Sen. Hillary Rodham Clinton, appears at a campaign stop at the Waco Convention Center in Waco, Texas, Friday. (PHOTO CREDIT: GETTY IMAGES)
FROM CNN's Jack Cafferty:
There's a growing number of voices saying Hillary Clinton should get out of the race unless she can deliver big victories tomorrow in Texas and Ohio.
Governor Bill Richardson, who hasn't endorsed anyone yet, says quote, "I just think that D-Day is Tuesday", adding that whoever has the most delegates after tomorrow should be the nominee.
Some top Democrats who have backed Barack Obama are making the same argument. Senator John Kerry says Clinton needs more than narrow victories to stay in this thing.
And Senator Dick Durbin says the delegate math makes it tough for Clinton to win the nomination. He says, "I just hope ultimately she makes an honest appraisal of her chances… I hope that her decision on her future after Tuesday is made in the interest of unity of our party."
But, Senator Dianne Feinstein says Clinton should ignore the pressure to quit the race, that she has every right to stay in it if that's what she chooses.
And if you listen to Clinton, it doesn't sound like she's going anywhere. She believes she'll do "very well" tomorrow and will then move on to Pennsylvania and other upcoming contests, adding "I'm just getting warmed up."
It looks like her campaign is also trying to raise expectations for Obama, saying that if Obama loses any of the four contests tomorrow, that would mean Democrats are having second thoughts about him.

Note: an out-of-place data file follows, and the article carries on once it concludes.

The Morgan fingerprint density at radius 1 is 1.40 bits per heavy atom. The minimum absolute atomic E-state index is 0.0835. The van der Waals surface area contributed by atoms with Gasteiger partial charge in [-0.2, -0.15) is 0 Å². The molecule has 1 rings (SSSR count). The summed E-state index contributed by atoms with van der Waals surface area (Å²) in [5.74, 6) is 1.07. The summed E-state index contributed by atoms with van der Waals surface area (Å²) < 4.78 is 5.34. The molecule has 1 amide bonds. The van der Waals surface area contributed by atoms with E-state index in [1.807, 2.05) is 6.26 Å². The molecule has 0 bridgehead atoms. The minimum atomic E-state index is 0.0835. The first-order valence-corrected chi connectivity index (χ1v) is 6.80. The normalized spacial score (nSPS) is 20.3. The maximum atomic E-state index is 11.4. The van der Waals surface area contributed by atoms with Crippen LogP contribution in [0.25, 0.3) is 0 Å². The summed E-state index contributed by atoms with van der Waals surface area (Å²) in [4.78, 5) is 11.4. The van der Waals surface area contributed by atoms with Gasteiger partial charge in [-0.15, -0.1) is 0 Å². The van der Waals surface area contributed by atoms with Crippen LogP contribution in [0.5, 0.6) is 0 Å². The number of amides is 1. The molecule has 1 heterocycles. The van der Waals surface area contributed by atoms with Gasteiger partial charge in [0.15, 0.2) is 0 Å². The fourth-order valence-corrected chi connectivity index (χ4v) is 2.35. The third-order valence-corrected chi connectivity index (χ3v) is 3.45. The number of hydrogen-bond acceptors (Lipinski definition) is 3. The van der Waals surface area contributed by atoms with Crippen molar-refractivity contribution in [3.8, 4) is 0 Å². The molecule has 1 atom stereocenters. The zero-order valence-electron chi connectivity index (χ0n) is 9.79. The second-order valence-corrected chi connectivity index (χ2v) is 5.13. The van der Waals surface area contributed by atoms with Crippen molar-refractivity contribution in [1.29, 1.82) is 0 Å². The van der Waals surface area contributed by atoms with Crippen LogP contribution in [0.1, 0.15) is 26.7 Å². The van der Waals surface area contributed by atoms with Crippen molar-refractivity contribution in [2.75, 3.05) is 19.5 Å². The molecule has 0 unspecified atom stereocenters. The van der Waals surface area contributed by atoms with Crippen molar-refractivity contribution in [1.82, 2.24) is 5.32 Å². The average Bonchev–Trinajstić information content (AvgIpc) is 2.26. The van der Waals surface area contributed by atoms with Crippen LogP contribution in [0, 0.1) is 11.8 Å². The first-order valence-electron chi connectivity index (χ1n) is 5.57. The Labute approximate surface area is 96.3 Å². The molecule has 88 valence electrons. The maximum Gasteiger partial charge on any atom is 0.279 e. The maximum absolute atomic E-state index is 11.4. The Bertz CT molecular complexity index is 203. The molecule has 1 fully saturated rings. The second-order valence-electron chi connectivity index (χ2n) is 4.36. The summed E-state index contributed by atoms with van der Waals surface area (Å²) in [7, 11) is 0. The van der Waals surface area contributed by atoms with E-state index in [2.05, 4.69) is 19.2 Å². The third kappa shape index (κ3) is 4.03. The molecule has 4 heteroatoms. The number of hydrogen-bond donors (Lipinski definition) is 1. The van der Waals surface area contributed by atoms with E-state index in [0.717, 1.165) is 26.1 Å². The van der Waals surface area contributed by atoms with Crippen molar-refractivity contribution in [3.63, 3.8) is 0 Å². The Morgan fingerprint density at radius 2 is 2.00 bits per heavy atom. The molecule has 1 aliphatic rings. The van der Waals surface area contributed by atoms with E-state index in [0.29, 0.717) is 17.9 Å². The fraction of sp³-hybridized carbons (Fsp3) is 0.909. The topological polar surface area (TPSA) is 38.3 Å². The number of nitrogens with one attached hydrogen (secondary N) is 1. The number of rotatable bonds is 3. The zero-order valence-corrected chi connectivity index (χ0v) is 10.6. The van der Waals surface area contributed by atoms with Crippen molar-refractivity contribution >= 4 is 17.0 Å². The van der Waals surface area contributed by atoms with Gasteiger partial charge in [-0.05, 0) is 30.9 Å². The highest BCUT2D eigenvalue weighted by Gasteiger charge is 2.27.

Here’s my question to you: If Hillary Clinton doesn't win both Texas and Ohio tomorrow, should she quit the race?
Interested to know which ones made it on air?
I am a feminist, but this time I believe that Hillary should do as her husband says. If she wants to appear gracious, she will drop out. If she wants to stay in and try to claw her way to the nomination, it will be ugly and do damage to any future she may have in the Senate. Sometimes you just need the judgment to know when it's over.
Michael from Danbury, Connecticut writes:
She should recognize that the only way she can get the nomination is if it is stolen from Obama by the superdelegates. At that point, the party will be split. I will either vote for Obama or for McCain. Never for Clinton.
Vilma from San Jose, California writes:
Of course she should stay in! Otherwise she is surrendering to the string-pullers in the backrooms. And, this election will depend in good measure to what is going on in the world: domestic economics, world de-stabilization and wars, etc. I am inspired by Obama's words but nervous about his naivete and non-specifics. It will take courage and straight talk to deal with what will challenge us from outside our shores. Hang in there, Hillary.
Cheryl from Cocoa, Florida writes:
Hillary doesn't seem to understand, but this is about change for regular Americans. As an Independent in Florida, I am prepared to vote against any incumbent running in any election on my ballot. Hillary's (and McCain’s) experience just looks like the same old thing that got us into this mess. I am ready for change, and will vote that way in November.
The last time I checked, the required number of delegates of 2,000+ had not been reached by either Obama or Clinton. She should continue her campaign. This is still a "live" contest as far as I am concerned.
Yes, she should quit if she loses either Texas or Ohio. She's moved the goal posts so often she could get a job with an NFL ground crew.